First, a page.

Date of this Version
Madison, K. R., (2021). An Intersectionality Framework on the Role of Student-Teacher Relationships on Student Social Outcomes. A Dissertation. University of Nebraska-Lincoln.
This research aimed to build on the great wealth of knowledge on student-teacher relationships, social competence, and peer outcomes while utilizing a different approach integrating race and gender. The view of intersectionality may influence those who join in reading this research to consider race coupled with student gender as a strong influence affecting the formation of a relationship as instrumental as the student-teacher relationship.
In a sample of 10,886 (8489 White, 2397 Black) students from third to fifth grade, the research completed three aims: characterizing the relationship between teacher rated closeness and conflict and students’ social outcomes in fourth and fifth grades; to establish whether the students’ race and gender contributed to student-teacher closeness and conflict and their mediating effect on students’ outcomes; to determine whether there was a mediating role of students’ social self-perception in the fourth grade on the effects of third-grade teacher-rated closeness and conflict on fifth-grade social outcomes. The following findings emerged from the study: (a) there is a longitudinal effect of early student-teacher relationships on longitudinal social outcomes; (b) Black boys and girls experience adverse variability in student-teacher relationships; (c) student-teacher relationships do not relate to Black students’ views on social self-perception; (d) social self-perception mediates teacher-rated conflict and social outcomes in the fifth grade; (e) the view of intersectionality is supported. The findings represent a unique contribution from a perspective of intersectionality applied within the classroom context, considering the power dynamic between the teacher and the student and its influence on social outcomes.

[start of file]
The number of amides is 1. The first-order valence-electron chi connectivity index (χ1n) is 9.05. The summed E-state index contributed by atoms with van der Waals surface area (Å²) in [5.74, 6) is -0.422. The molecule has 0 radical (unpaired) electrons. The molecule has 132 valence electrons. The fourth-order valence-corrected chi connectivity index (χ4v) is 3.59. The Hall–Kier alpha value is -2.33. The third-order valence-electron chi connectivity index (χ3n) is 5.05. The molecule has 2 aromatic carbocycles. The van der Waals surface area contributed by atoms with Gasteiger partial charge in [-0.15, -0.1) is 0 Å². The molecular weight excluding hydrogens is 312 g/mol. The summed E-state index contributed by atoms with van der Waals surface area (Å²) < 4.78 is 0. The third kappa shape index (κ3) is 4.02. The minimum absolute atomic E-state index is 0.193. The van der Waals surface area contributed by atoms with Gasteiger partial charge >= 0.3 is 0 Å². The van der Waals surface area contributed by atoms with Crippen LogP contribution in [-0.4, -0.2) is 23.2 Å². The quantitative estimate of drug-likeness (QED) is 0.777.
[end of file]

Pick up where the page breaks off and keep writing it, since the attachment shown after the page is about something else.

Advisors: Caron Clark & Eric Buhs